The timber of the oak trees is perhaps the most prized produce of this species of plant. The oak tree wood is tough, has a considerable weight, solid and strong. In addition, the grains of the wood are condensed making the timber durable. The weight of one cubic feet of oak timber is approximately 46 pounds. The oak wood is among the most significant timbers available in North America and is extensively used for a variety of purposes, including making cabinets, furniture, construction framework and agricultural instruments. One of the main uses of the oak wood in the earlier times was shipbuilding. The oak wood is also very useful for making the planks for barrels used for storing whiskey and wines. In addition, the oak wood also serves as a high-quality fuel.

Other Medical Uses:
  • Excessive sweating
  • Foot odor
  • Frostbite and chilblains
  • Gangrene
  • Goiter
  • Hyperthyroidism
  • Laryngitis
  • Pelvic inflammatory disease
  • Pregnancy problems
  • Stomach ulcers

Habitat of Oak:

As they are large and majestic trees, the oak grows well in grasslands or lands cleared of vegetation close to mixed deciduous wooded areas. As discussed earlier, the plants have a preference for high-quality, profound luxuriant loam that may be on the stiff side. The oak plants are capable of enduring acidic soil. When the oak plants are young, they are able to endure some extent of shade or semi-shade. The young plants also have an aptitude to tolerating reasonable exposure and survive well, but their development is slightly undersized. It may be noted that the white oak trees have a preference for summers that are warmer. A number of named varieties of oak trees are grown for their edible seeds. Normally, it takes around 30 years for the oak trees to produce good crops of seeds. Once the trees are 30 years old or above they produce plenty of crops once in every three years and moderate crops in the years in between. The oak trees can be harvested for their seeds for as many as 120 years, i.e. till they grow up to around 150 years. The oak trees blossom when the new growth appears in spring and the seeds mature in the first year itself, in October. The oak trees generally do not accept any kind of disturbance to their roots and, hence, they need to be planted in their permanent positions when they are young. However, the plants may need shelter from frosts during their first two winters. The oak trees have the ability to hybridize with other species in the genus quite easily. In addition, plants belonging to this genus are remarkably defiant against honey fungus.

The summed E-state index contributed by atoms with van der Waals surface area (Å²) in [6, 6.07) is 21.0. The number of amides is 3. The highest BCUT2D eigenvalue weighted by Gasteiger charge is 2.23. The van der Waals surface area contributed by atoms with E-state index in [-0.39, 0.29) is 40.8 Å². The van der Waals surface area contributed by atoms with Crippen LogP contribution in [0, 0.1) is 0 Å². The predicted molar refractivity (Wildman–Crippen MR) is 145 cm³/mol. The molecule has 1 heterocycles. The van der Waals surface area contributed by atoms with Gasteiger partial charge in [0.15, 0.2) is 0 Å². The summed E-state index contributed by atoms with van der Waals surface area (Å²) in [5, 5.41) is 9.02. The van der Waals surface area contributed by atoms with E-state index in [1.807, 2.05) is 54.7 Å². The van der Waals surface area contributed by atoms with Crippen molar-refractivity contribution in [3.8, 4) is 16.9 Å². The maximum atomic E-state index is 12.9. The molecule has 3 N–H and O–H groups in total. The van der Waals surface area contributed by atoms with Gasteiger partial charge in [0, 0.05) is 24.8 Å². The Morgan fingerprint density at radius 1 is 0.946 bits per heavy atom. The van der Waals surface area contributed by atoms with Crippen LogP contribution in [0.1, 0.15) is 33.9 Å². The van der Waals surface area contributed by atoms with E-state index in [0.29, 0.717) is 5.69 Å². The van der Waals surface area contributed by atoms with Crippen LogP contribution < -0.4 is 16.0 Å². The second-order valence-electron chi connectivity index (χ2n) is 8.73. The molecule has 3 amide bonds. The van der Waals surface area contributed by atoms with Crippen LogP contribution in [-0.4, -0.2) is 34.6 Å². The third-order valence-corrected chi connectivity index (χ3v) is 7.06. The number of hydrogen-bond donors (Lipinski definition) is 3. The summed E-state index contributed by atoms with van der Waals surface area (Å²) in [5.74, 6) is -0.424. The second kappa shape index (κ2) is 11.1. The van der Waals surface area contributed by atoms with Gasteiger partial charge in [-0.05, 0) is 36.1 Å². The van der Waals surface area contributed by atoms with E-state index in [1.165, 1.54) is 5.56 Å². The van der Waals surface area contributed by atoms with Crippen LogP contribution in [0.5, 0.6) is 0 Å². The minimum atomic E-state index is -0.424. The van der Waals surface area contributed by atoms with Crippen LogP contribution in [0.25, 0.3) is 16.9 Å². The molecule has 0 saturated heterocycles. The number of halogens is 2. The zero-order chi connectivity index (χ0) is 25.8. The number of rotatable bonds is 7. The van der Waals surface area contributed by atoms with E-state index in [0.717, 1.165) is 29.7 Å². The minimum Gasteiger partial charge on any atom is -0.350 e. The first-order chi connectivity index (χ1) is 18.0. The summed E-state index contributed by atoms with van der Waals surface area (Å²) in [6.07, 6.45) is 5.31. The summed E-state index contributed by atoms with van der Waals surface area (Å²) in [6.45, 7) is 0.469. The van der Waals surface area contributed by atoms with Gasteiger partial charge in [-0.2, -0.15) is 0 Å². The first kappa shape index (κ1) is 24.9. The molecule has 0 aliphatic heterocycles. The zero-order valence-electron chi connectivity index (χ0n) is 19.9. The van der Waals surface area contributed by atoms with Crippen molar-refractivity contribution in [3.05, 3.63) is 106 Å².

The seeds of the oak are very sensitive and become unsustainable if they are permitted to dehydrate. Hence, they need to be preserved in a moist and cool condition during the winter, but it is advisable to sow them in seed beds outdoors immediately after they mature. However, it is essential to ensure that the sowed seeds are not consumed by squirrels, mice and other animals. They require adequate protection from such menace. In addition to sowing the oak seeds in outdoor seed beds, a small number of them can also be sown in pots having considerable depths in a cold frame. Even if the seeds are sown in deep pots, it ought to be remembered that oak trees have deep taproots and, hence, it is essential to plant them in their permanent positions outdoors at the earliest. In effect, the seeds that are sown outdoors in their permanent positions without any disturbance to their roots will develop into most excellent trees. It is important not to leave the oak plants in a nursery bed for over two growing seasons without transplantation. In case this happens, the transplantation or relocation of the plants will be severely affected.


  • Bark: gallic acid, tannins, minerals (calcium, iron, potassium).
  • Leaves: vitamins A, C and E, chlorophyll, mucilage’s, carbohydrates.
  • Fruit: starches, sugars, tannins, calcium oxalate.

Possible Side Effects and Precautions:

Consumption of oak bark in excess may result in acute constipation. It is advisable to not cook any food with oak bark in cast-iron pans or pots since this results in the tannins present in the oak bark turning into toxins for the kidneys. It needs to be noted that when the oak bark is exposed to iron, it becomes toxic.


The buds of the oak are utilized to prepare a mother tincture in alcohol. To prepare the mother tincture, use one part of the oak buds to 10 parts of alcohol. When taken in the dose of 20 drops before a meal, the mother tincture helps in lowering blood pressure, fighting impotency as well as common physical and mental tiredness. A decoction prepared with tender oak leaves is drunk to encourage the flow of bile, purify the spleen as well as provide relief from irritable bowels. To prepare the decoction, use one leaf for one cup of water.

Usually, the outer bark and the sapwood or inner bark of the oak are collected from trees that are seven years old or above. After harvesting, the bark is sliced into smaller parts and then boiled in water for a few minutes. This herbal preparation requires one ounce (30 g) of the oak bark for every four cups (one liter) of water. This preparation is taken internally to heal poisoning due to lead, copper or mercury as well as bloody diarrhea. For best results, take a 10-day treatment with the preparation. The infusion may also be applied externally as a compressor to heal contagions in the anus or vagina, hemorrhoids, leucorrhea (a thick, whitish ejection from the vagina or cervical canal) as well as all different anomalous skin infections.